Getting help for extreme loneliness or depression is something many seniors don’t even consider.  They may think it’s a sign of weakness, or that they just need to have more willpower and self-discipline.  The problem is that trying to get better with willpower alone does not help the physical causes of your feelings.  Identifying and treating those physical causes is necessary to help you feel better.  Start with a visit to your doctor and tell him or her what you’re experiencing.  You might be put on a small dose of medication to help with the physical causes, and your doctor will probably recommend visiting with a counselor or therapist.


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You can also ask for some help from an in home caregiving agency like Sequoia Senior Solutions. One of the best skills our caregivers have is to spend time visiting with you. A regular visitor even once a week can be that baby step and might be the start of you doing some of the others things we suggested.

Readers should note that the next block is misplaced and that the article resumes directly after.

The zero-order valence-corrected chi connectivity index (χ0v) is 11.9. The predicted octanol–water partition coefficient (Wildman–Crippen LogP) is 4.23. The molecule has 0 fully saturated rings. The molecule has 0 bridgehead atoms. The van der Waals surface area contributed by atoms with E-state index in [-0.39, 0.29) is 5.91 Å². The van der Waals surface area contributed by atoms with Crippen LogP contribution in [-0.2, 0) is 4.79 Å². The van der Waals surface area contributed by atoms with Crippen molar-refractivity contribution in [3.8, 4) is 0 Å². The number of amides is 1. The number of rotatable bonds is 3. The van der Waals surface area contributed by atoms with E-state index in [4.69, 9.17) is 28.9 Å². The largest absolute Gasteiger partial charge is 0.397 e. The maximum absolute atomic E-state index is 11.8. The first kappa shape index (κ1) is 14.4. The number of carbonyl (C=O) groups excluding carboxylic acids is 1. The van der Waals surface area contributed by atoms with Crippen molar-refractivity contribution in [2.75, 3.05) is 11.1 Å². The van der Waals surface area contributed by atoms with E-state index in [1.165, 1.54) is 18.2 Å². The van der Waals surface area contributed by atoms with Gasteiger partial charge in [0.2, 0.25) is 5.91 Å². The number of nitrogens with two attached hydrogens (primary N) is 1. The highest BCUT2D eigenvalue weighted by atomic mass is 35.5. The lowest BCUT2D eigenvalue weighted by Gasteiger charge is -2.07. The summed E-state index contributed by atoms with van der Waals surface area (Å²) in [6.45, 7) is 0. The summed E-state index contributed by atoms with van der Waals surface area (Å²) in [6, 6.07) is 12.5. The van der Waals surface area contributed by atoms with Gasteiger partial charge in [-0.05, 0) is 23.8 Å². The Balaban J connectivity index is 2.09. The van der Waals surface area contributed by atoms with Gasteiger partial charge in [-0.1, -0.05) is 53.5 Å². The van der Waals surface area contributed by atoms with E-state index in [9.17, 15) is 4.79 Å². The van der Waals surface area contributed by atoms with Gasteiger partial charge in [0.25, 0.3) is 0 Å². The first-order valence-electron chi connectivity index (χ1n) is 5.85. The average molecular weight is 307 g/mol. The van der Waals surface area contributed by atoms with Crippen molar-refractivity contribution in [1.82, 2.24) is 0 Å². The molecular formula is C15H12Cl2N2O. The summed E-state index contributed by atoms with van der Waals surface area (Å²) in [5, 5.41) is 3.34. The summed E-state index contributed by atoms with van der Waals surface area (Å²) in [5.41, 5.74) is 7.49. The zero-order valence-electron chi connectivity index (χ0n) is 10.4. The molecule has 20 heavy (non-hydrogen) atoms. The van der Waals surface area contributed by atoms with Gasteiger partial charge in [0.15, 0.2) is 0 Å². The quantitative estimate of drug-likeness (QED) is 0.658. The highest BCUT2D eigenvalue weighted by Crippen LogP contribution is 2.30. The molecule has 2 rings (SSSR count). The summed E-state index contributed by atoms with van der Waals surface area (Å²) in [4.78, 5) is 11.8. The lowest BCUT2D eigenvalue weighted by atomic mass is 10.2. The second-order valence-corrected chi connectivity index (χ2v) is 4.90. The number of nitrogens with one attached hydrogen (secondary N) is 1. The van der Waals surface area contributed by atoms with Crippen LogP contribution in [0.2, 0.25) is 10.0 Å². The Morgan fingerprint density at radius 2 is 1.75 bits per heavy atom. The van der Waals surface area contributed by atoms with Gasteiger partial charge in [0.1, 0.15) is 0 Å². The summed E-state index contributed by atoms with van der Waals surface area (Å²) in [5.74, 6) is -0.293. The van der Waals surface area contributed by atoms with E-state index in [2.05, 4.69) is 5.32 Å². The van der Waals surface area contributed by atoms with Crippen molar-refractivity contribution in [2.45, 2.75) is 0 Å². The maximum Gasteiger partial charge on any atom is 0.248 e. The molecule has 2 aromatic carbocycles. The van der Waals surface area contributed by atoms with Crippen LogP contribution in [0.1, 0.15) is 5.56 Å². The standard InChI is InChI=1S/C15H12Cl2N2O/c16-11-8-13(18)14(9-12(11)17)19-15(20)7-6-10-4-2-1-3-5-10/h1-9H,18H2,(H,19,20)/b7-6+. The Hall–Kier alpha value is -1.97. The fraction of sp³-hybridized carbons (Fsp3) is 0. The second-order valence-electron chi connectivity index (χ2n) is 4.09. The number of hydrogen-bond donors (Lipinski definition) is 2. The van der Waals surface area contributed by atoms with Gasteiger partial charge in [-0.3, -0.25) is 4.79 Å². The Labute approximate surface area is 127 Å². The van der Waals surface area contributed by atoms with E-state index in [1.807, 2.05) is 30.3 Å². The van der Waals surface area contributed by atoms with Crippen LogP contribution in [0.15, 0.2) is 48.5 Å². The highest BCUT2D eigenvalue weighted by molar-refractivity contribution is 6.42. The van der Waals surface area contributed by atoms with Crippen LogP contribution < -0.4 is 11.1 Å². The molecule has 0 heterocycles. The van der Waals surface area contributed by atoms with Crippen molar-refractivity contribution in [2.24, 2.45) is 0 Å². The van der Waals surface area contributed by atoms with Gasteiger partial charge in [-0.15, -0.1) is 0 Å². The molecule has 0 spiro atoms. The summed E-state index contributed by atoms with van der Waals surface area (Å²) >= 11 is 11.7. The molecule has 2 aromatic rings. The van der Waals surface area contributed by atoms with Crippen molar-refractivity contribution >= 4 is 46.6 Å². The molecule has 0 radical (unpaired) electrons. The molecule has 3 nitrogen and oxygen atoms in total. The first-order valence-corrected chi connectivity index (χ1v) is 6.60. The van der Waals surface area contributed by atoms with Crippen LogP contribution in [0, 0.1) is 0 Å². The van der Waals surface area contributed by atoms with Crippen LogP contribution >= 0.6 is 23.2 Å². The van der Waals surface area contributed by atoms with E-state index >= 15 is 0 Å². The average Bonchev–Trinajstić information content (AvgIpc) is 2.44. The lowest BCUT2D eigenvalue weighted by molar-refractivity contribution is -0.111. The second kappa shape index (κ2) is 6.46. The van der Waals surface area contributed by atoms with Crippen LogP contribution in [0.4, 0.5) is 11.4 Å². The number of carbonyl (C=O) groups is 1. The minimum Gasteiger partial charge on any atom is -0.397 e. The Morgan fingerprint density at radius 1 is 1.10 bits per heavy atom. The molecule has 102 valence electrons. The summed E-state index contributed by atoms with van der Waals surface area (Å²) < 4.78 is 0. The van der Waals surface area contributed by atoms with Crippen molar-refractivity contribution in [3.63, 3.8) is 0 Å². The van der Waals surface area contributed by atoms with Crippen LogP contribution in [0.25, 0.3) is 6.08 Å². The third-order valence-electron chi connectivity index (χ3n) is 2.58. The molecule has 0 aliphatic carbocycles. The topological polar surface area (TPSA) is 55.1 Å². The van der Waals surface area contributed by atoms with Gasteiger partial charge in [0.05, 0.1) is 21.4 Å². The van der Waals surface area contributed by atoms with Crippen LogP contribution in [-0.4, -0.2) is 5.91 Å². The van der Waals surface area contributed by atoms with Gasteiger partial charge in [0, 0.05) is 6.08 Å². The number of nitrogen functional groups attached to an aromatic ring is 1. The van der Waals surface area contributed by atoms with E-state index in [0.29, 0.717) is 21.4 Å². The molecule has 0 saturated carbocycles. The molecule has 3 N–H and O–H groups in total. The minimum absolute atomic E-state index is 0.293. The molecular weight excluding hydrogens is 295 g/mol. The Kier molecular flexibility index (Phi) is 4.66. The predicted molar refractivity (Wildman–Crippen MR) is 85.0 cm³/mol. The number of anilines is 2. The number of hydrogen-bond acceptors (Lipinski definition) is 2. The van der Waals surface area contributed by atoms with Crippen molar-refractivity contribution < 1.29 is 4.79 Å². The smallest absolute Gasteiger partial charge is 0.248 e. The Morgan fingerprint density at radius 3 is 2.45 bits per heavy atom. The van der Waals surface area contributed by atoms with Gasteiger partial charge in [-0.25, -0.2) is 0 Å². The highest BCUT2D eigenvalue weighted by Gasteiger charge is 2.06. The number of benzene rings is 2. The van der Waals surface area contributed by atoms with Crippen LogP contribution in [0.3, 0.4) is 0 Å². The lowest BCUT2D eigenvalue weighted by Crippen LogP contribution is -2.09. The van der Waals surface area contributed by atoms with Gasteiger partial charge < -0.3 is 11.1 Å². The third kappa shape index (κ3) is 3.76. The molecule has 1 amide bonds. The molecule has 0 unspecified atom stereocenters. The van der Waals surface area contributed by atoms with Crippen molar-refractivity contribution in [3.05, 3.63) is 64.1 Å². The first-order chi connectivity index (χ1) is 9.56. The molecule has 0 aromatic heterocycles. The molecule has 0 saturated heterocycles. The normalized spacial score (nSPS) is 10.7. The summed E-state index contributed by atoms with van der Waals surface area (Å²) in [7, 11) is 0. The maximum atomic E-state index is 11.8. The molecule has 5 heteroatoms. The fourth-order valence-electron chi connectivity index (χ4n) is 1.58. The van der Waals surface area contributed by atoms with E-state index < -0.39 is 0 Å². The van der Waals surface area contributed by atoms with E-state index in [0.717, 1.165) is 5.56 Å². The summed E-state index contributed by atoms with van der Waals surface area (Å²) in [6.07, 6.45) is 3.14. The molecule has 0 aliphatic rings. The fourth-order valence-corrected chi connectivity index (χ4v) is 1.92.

Remember, asking for help is often the very best thing you can do for yourself.  You might be surprised at how much better you feel after getting the help you need and we would be honored if you contacted us. Just call (707) 763-6600.

For more great information, please come visit the blog at our Sequoia Senior Solutions website. 

This post is contributed by a community member. The views expressed in this blog are those of the author and do not necessarily reflect those of Patch Media Corporation. Everyone is welcome to submit a post to Patch. If you'd like to post a blog, go here to get started.